Original Article HERE
by Steve Sunu, Staff Writer Comic Book Resources
All humanity has seen of them are blurry photos and secondhand accounts — until now. This April, Viper Comics brings the missing links of humanity to comics in an original graphic novel as the “Missing Linx,” the world’s newest premiere super-team. Together, Bigfoot, Yeti, Sasquatch and Skunk Ape fight off mythical creatures from other dimensions while thwarting the nefarious schemes of the evil Dr. Erasmus Q. Bedfellow, who seeks to destroy the world for his own personal gain. Along the way, the Linx encounter a human family — a father and his two teenage sons — who aid the team in their quest to defeat Bedfellow and restore order to the planet.
Bringing the Missing Linx to life are writer Dale Mettam and artist Courtney Huddleston who readers might recognize from their webcomic, “Luci Phurr’s Imps: A Children’s Story for Grown-Ups.”
CBR News spoke with Mettam and Huddleston and filled in our own missing links on the team’s roster, how the project came to Viper and some of the challenges they faced in revealing these beasts of legend to the world.
CBR News: Dale, what can you tell us the story behind “Missing Linx?”
Dale Mettam: These guys are the legends we all know about. There always seems to be just enough evidence to leave us thinking, “Y’know, there could be something to this,” but never enough to be completely convincing.
And then naturally you start — well, if you’ve got the same kinda mentality I do — you start to think, why? Sure, there’re the obvious reasons. These are incredibly rare wild creatures who simply avoid human contact as much as possible. But that’s kinda boring. What if they’re secretly heroes, working behind the scenes, for the betterment of mankind? Now that’s a story I’d like to read. Next thing you know, you have Bigfoot, Yeti, Sasquatch and Skunk Ape saving the day.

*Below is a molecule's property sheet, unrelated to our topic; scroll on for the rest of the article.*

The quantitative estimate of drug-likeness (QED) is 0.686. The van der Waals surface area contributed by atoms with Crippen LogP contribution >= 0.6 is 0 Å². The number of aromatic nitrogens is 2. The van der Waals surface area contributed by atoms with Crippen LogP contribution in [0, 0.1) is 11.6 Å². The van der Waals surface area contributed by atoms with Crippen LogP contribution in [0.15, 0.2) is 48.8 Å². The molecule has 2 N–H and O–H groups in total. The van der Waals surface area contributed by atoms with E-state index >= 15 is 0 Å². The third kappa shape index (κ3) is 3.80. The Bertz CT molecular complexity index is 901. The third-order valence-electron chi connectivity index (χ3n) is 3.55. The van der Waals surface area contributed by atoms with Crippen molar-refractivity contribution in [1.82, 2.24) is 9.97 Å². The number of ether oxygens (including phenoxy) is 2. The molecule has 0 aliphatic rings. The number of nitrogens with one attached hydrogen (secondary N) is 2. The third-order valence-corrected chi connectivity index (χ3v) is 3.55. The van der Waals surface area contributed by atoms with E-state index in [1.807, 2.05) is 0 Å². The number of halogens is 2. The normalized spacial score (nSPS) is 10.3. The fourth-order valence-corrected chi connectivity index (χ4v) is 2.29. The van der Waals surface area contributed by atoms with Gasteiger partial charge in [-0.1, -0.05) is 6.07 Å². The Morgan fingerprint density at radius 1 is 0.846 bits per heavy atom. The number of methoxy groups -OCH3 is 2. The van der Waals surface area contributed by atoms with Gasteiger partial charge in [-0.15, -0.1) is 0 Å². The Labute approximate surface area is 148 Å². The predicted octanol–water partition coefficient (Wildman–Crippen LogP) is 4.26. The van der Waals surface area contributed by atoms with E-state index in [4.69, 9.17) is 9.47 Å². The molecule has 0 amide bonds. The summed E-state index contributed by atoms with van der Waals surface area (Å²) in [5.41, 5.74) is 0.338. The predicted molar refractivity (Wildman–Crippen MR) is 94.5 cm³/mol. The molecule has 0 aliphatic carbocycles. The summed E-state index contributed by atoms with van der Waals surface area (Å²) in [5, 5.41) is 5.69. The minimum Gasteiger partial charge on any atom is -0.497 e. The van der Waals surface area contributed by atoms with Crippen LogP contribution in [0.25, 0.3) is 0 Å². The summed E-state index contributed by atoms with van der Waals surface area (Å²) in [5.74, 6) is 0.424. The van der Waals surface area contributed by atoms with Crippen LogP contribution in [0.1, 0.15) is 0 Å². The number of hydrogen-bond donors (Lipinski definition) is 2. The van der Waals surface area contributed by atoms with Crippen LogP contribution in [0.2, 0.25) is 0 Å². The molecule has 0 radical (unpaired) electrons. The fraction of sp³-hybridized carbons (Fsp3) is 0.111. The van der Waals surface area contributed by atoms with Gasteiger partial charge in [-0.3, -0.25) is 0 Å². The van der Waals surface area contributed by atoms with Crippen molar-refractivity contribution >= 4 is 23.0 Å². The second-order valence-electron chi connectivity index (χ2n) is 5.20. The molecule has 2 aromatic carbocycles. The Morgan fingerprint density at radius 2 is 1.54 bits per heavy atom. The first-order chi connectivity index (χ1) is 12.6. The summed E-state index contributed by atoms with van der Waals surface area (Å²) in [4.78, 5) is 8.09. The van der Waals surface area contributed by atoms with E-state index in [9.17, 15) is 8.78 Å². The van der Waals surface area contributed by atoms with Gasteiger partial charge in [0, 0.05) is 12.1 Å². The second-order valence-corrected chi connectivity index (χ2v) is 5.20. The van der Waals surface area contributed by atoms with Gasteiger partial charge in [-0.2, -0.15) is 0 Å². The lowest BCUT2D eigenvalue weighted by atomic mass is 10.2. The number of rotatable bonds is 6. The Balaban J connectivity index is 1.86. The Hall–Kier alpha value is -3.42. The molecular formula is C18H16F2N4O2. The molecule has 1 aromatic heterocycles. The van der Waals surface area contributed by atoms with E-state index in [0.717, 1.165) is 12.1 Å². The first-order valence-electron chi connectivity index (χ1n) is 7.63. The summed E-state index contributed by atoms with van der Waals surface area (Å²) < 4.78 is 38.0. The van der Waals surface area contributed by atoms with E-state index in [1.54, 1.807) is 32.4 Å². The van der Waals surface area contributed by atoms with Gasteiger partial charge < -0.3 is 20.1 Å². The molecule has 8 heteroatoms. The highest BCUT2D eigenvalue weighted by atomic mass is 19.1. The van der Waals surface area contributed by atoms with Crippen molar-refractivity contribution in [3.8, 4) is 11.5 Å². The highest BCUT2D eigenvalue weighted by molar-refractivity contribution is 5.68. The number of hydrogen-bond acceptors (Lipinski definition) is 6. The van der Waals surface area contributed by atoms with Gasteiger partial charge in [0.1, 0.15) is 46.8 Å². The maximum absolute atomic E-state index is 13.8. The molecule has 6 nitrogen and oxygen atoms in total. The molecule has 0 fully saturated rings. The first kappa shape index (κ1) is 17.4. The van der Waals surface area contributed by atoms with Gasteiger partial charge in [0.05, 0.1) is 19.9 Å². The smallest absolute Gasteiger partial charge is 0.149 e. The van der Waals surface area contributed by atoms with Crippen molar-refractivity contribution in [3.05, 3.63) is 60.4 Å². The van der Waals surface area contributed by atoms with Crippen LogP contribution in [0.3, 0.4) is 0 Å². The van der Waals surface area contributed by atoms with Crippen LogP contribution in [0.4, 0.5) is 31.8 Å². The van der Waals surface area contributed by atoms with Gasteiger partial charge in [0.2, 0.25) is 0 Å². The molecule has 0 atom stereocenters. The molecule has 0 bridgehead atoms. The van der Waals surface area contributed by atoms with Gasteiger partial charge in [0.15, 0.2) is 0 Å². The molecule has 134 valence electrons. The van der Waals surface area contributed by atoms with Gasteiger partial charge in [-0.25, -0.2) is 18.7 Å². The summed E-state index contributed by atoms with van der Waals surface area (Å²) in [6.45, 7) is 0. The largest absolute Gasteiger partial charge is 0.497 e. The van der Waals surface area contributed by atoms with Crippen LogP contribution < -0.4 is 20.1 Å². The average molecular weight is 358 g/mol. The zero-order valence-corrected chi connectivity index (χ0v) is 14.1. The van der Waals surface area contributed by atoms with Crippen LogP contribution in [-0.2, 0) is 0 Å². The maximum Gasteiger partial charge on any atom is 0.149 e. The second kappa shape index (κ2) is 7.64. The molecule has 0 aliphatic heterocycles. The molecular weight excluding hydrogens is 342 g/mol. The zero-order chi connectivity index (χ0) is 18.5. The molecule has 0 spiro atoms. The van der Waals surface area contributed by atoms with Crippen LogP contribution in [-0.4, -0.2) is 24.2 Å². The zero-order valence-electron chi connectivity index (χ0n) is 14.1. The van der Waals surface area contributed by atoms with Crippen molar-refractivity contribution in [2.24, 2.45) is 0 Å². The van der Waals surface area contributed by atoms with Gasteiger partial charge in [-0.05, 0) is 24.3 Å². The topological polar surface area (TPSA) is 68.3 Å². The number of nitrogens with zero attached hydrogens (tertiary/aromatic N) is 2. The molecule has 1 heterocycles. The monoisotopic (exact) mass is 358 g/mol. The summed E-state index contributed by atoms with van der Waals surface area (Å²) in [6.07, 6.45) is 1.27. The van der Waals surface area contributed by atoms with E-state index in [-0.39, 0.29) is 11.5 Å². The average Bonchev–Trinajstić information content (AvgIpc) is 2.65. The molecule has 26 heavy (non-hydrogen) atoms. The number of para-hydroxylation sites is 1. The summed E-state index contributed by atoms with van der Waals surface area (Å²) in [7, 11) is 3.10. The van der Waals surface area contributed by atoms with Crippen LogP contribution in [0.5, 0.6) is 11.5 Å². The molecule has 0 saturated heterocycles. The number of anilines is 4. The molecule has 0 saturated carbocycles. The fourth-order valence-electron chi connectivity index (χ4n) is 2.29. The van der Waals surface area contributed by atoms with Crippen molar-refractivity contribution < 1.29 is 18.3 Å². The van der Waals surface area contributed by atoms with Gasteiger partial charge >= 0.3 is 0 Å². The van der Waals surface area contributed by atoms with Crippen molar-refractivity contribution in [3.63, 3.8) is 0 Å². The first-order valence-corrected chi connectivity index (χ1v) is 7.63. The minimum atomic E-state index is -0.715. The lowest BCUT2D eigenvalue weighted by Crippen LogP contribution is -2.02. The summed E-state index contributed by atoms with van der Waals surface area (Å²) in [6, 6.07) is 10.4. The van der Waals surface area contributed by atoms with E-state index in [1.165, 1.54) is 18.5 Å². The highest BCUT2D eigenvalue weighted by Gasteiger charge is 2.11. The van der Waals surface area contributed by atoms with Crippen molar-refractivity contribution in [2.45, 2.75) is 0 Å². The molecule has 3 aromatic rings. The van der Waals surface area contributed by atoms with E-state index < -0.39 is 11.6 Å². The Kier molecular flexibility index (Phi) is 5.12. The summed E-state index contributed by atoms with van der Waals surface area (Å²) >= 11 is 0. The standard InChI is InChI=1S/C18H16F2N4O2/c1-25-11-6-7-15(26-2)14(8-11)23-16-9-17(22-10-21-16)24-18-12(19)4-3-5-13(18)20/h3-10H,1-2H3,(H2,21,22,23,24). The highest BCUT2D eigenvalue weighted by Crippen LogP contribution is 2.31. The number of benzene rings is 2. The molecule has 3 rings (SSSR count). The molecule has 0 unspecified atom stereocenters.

Courtney, how did you get involved in “Missing Linx?”
Courtney Huddleston: I’ve known Jessie (over at Viper) for a while, and we had done some stuff together. He pitched the idea of “Missing Linx” to me, and I thought it would be a lot of fun to draw. I was wrong — it was more than a lot of fun to draw!
Dale, who are the main characters of the team and what can you tell us about them?
Mettam: Bigfoot is the leader. He’s got a very strong sense of right and wrong and when he gives you his word, you can take it to the bank. I also thought it would be funny if he also had an accent you might hear from a New Jersey Longshoreman. Next, you have Skunk-Ape. He’s the brains of the outfit. Sure, he has a slight personal hygiene problem, but I’m sure we’ve all met that big-brain guy with the incredible I.Q. who can’t seem to work a stick of deodorant. Then you have Sasquatch, who’s the muscle of the team. He’s not the brightest bulb, but he’s always there when you need him. Rounding out the team is Yeti. He’s the hothead of the team — kinda like the baby brother who always wants to prove himself.
Courtney, what was your design process for each of the main characters? What kind of research, if any, did it involve?
Huddleston: I actually had done some research a while back, when I did a short entry in Viper Comic’s “Sasquatch” anthology. I just worked off of that material as I designed each “Missing Linx” character and made sure to differ them based on what the script asked for. Dale, you explained where the story originated, but how did it end up at Viper as opposed to becoming a webcomic or settling with another publisher?
Mettam: Projects I’ve done with Viper tend to fall into two categories. Some are my pitches and others come from Viper. This was one of the latter kind. They usually involve a chat, which goes, “Hey, Dale, we were kicking around an idea about (insert something here that’s weird, like masked luchadores non-powered super heroes or urban legends that save the world) want to write a book about that?” I ponder this for two, sometimes as long as four seconds before saying, “Yeah, sounds fun.” This is then followed by, “Have fun. Do what you want. Here’s the deadline for the script.”
That’s what happened here.
The villain, Dr. Erasmus Q. Bedfellow, seems to have a huge vendetta against the Missing Linx. What’s his story and why does he hate our heroes so much?